Playing it safe

As banking facilities are being withdrawn and re-priced, asset-based lenders can offer business owners more certainty. 

As banking facilities are being withdrawn and re-priced, asset-based lenders can offer business owners more certainty. 

As banking facilities are being withdrawn and re-priced, asset-based lenders can offer business owners more certainty.

Right now, there aren’t many lenders who can say that they’ve got five deals on the table that they’re hoping to close in less than a week. Phil Woodward, however, is in that enviable position.  

The founding director of Leumi ABL is frank about the roller-coaster year to date. He says conditions are now on the up, with fewer distressed deals and more MBO/MBI growth capital transactions and “sensible” refinancings reaching his desk.

Although deal flow has been sporadic, Woodward asserts that the “void” in traditional lending has been constant and that asset-based lenders (ABLs) have moved to fill this gap. By and large, he says that the government’s attempts earlier this year to flood the banks with cash through quantitative easing have been ineffective.

The wells run dry

It’s clear, Woodward says, that debt finance has all but dried up over the past six to 18 months and could be a long time in returning: “I don’t think quantitative easing has found its way out into the market yet, or filtered down to the mid-market businesses that we deal with.”

Leumi ABL provides funding of up to £25 million to businesses and is one of the largest subsidiaries of Bank Leumi UK Plc, which has been operating in the UK since 1902. Leading the ABL division, Woodward has observed a fundamental shift in the corporate finance market, with ABL products being used to ease cash flow pressures as more traditional sources of finance, such as overdraft facilities and loans, are withdrawn or re-priced.

Woodward suggests, “Banks aren’t lending out on overdrafts like they used to. The Bank of England’s requirements to meet liquidity ratios and to go through stress testing have meant that debt providers are less willing to lend in traditional ways. They are pushing businesses to look at ABL as a form of lending rather than their overdraft because it is more capital efficient for banks to have funding under ABL than via an overdraft banner – it makes sense for their own balance sheet restructuring.”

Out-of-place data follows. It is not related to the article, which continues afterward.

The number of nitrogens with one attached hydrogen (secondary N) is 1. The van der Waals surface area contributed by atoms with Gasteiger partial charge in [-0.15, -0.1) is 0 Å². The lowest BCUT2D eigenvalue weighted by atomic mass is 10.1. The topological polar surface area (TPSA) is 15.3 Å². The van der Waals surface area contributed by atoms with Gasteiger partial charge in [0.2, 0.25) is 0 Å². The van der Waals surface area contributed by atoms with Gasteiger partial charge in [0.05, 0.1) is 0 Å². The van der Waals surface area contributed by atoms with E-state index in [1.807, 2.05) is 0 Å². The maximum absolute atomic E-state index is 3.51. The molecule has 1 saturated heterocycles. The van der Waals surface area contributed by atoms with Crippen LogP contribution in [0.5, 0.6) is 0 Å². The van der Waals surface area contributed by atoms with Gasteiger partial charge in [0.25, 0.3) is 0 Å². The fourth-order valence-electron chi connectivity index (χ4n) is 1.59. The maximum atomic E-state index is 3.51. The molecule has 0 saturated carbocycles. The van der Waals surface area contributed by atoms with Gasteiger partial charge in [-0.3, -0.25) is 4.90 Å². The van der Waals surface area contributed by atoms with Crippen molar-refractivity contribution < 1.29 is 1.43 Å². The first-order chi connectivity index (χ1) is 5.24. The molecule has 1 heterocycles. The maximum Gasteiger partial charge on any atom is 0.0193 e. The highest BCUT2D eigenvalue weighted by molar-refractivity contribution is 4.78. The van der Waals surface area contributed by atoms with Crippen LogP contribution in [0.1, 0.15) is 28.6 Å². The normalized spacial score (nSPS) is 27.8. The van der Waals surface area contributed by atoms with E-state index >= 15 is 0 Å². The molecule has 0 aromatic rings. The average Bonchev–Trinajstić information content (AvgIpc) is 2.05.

Figures from the Asset Based Finance Association strengthen the view that ABL is growing faster than traditional lending at this time. The ABFA’s findings show that asset-based lenders advanced more than £17 billion to UK businesses last year, of which more than £1.6 billion was advanced on stock, a 168 per cent increase on the previous year.  

Woodward notes, “ABLs have pushed themselves forward to fill the void left behind by traditional bank lending not being available. In fact, it’s not just the banks, as companies themselves are looking to make greater use of the assets on their balance sheets by releasing the liquidity tied up in them.”

Who do you trust?

A poll of 5,000 members of the Federation of Small Businesses taken in December found 30 per cent had seen an increase in the cost of new and existing loans. The findings reflect the sentiment of some business owners who are finding it hard to judge where they stand with their bankers.

For those who are doubtful, Woodward suggests that ABL can offer more certainty for business owners as, unlike an overdraft facility, which is covenant based and repayable on demand, ABL is based on asset values and collateral formulae.

“In this way, lenders are able to predict cash positions in line with forecasts. In short, it allows business owners to concentrate on the business rather than the relationship with their bank and their cash flow.”

Nick Britton

Lexus Ernser

Nick was the Managing Editor for when it was owned by Vitesse Media, before moving on to become Head of Investment Group and Editor at What Investment and thence to Head of Intermediary...

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